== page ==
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Published:January 16th, 2012 10:19 EST
Kashmiri Furniture Industry Faces Great Threat

Kashmiri Furniture Industry Faces Great Threat

By SOP newswire2

Srinagar: Once bedecking the hotel rooms and houses across the globe, the Kashmiri furniture industry is facing a great threat as the competition from outside furniture companies are mounting and giving the Kashmiri furniture industry tough competition for its survival. 

The furniture industry which was once patronized by rulers in Kashmir is now under attack as a result of the changing scenario across the world. 

It is also believed that only few people have remained with this business owing to the dark future they find in this industry.

"Our sons are showing no interest in running this industry as it is at the verge of extinction. We are not properly able to feed our families and the majority of the Kashmiri people have turned to other businesses," says a local furniture worker, Lateef Bhat, "this industry has been totally ignored by the successive regimes for its promotion. It could generate thousands of job opportunities in the state if the government takes steps for its development." 

With increasing deforestation, the industry is also facing a tremendous shortage of timber, thus paving the way for sales of the imported furniture to the Kashmir Valley. 

Sidiq Ahmad Shah, a local furniture worker shares how imported furniture gives tough competition to the local one. "Most of the timber for furniture is imported from Uttar Pradesh popularly known as the Sheesham wood. Sheesham brings its own workers and experts, thus giving tough competition to the Kashmiri furniture industry for its survival," says Lone.

He further said that Sheesham furniture cuts the cost to `50 percent` as compared to Kashmiri furniture. `A layman cannot differentiate between Sheesham and walnut at first sight,` he added. 

When asked about the growing popularity of Sheesham furniture in Kashmir, another local furniture owner Manzoor Ahmed told the Agence India Press that, "No furniture wood can match Kashmiri wood on the part of color, design and durability. But Kashmiri societies being the middle class prefer to buy the Sheesham as compared to the Kashmiri furniture."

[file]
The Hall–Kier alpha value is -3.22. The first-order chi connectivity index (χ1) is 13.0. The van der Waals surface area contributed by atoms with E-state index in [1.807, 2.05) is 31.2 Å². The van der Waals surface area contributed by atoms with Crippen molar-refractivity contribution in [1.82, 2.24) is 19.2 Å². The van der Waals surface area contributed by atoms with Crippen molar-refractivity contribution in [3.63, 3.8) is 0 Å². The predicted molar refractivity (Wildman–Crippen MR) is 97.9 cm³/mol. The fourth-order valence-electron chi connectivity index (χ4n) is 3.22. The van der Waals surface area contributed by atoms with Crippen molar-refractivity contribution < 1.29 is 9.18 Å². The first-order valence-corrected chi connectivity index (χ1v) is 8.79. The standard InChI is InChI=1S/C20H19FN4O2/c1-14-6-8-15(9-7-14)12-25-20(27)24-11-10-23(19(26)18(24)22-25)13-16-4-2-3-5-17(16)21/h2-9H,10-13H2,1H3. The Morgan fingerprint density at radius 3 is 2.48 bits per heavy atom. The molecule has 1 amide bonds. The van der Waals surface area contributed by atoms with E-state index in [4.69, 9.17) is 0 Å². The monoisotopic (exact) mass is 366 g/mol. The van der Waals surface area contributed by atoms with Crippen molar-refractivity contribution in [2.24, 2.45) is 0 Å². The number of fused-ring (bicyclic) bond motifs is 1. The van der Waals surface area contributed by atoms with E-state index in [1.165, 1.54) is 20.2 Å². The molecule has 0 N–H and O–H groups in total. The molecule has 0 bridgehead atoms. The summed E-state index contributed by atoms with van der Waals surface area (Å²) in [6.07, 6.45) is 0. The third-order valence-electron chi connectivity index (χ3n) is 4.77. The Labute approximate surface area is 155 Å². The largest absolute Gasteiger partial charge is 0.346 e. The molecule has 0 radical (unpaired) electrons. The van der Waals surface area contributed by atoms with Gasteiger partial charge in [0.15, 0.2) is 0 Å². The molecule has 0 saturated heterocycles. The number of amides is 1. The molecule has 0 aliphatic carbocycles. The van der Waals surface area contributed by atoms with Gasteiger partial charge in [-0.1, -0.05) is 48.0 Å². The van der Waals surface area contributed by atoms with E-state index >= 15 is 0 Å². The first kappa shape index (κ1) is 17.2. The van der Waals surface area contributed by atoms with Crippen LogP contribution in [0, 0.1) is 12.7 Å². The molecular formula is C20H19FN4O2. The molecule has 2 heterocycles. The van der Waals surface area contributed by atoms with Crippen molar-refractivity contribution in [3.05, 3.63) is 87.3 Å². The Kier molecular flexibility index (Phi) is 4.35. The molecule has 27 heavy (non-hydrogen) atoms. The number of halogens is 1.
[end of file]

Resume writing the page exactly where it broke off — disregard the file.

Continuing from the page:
Mushtaq Ahmad Wani, who used to run the furniture industry started to run the grocery shop, He claimed that the Kashmiri furniture industry would not sustain for five more years. 

"It has been the government`s failure to promote this industry which was worst hit during the two decades of armed conflict in Kashmir," he added. 

While as some local artisans blame the unscrupulous dealers for deceiving the tourists by providing them the imported furniture in the name of traditional Kashmiri furniture. 

"Our business is fading as the local dealers here in Kashmir provide some imported furniture to the tourists and tag it with the name of traditional Kashmiri furniture. Our business is facing a great threat which if not addressed immediately may lead to its ultimate death," said a local artisan, Majeed Baba to Agence India Press. People associated with this business believe that with the introduction of new plastic or metallic well decorated furniture, the demand for Kashmiri furniture has decreased significantly and poses a great threat to this industry in Kashmir. 

"We prefer to use plastic furniture as compared to the traditional furniture made of Deodar, Kikkar and Walnut wood costs are relatively low and is easily accessible to move from one place to another," said a house wife, Dilshada Bano. (AIP News) 

By Mudassir Kuloo

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